Klamath Water Wars Settled With Agreements to Remove Four Dams

SALEM, Oregon, February 18, 2010 (ENS) – Removal of four dams on the Klamath River and the largest river restoration project in U.S. history moved closer to accomplishment today with the signing of two agreements between federal, state, utility and tribal officials.

The four dams owned by the electric utility PacifiCorp – three in California and one in Oregon – produce enough power for 70,000 people, but they have blocked 350-mile-long salmon runs, preventing the fish from swimming upstream to spawn.

The Klamath Basin Restoration Agreement outlines activities that would restore and sustain wild salmon populations to support in-river and ocean fishing industries and provide water supply certainty to communities and water users in the Basin.

Signing the Klamath agreements, from left, PacifiCorp Chairman and CEO Greg Abel, Interior Secretary Ken Salazar, Governor Arnold Schwarzenegger and Governor Ted Kulongoski (Photo courtesy Office of Governor Schwarzenegger)

The Klamath Basin Hydroelectric Agreement sets forth the process for studies and an environmental review to inform a decision by the Secretary of the Interior on whether or not the removal of the four dams is necessary for restoration of fish in the Klamath Basin and is in the public interest.

The two agreements provide a framework for removal of the four dams beginning in 2020, provided that Congress approves.

Secretary of the Interior Ken Salazar joined Oregon Governor Ted Kulongoski, California Governor Arnold Schwarzenegger, PacifiCorp Chairman and CEO Greg Abel and the chairmen of the Klamath, Yurok and Karuk Tribes in signing the two agreements in the Capitol Rotunda in Salem.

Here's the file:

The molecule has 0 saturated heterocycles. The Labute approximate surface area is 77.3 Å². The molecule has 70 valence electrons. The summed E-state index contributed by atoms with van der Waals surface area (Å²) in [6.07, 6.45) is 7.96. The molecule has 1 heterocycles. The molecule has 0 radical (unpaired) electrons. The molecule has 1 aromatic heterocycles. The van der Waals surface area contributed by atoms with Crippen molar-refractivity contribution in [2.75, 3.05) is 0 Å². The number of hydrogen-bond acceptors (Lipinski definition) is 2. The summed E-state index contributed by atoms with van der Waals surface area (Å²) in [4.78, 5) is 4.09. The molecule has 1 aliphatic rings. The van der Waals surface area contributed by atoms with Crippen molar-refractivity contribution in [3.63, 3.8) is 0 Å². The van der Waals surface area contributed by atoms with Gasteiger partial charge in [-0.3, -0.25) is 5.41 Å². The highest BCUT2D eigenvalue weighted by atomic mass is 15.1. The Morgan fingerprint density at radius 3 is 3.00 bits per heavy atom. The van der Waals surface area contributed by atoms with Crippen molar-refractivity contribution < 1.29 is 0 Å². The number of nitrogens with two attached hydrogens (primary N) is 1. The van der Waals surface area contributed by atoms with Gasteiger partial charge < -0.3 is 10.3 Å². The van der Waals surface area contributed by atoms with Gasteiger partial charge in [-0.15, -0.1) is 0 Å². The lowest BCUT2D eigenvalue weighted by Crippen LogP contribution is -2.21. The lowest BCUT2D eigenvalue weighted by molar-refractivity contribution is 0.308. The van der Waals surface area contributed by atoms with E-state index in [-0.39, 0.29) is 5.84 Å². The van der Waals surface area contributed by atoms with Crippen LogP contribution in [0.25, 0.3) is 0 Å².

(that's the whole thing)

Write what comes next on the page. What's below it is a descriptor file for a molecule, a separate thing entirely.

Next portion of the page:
“The Klamath River, which for years was synonymous with controversy, is now a stunning example of how cooperation and partnership can resolve difficult conflicts,” said Secretary Salazar. “The agreements provide a path forward to meet the needs of local communities, tribes, farmers, fishermen and other stakeholders while restoring a beautiful river and its historic salmon runs.”

“Today we celebrate a thoughtful, collaborative approach that will bring certainty and stability to water issues to support agriculture and, at the same time, will restore the Klamath River to support wild salmon populations,” said Governor Kulongoski. “A restored basin will serve all Oregonians – from the basin to our coastal communities – who depend on the river and its resources for their social and economic livelihoods.”

“Today’s historic agreement is testament to the great things we can achieve by working together. Everyone here cares about the magnificent Klamath River and we are taking action now to preserve this natural wonder for generations to come,” said Governor Schwarzenegger.

“Our top priority at PacifiCorp has been and continues to be protecting our customers in terms of cost and liability, said Abel. “This is another significant milestone toward establishing the framework that ensures our customers’ best interests are front and center, no matter what the ultimate public policy decision is in terms of dam removal.” PacifiCorps’ parent company, MidAmerican Energy Holdings, is owned by American billionaire Warren Buffett.

Iron Gate Dam on the Klamath River (Photo by Jim McCarthy)

“These agreements will vastly improve habitat conditions for fish by re-establishing the connectivity between physical, chemical and biological processes within the basin that are essential to ecosystem health and the sustainability of the basin’s valuable natural resources,” said NOAA Administrator Dr. Jane Lubchenco.

Conservation groups American Rivers and Trout Unlimited reaffirmed their “unwavering support” for the Klamath River restoration agreements. Both organizations have participated in the decade-long negotiations that resulted in the two agreements.

“The agreements to restore the Klamath are the result of years of hard work by basin farmers, fishermen, conservationists, tribes, and federal, state and local governments,” said Steve Rothert, California director for American Rivers. “Our organizations count the agreements to remove four dams and restore this great river system as a major achievement.”

The agreements have been criticized because dam removal is not guaranteed, but both groups say the Klamath Hydroelectric Settlement Agreement was “meticulously negotiated to provide the most expedient, science-based and practical route to dam removal.”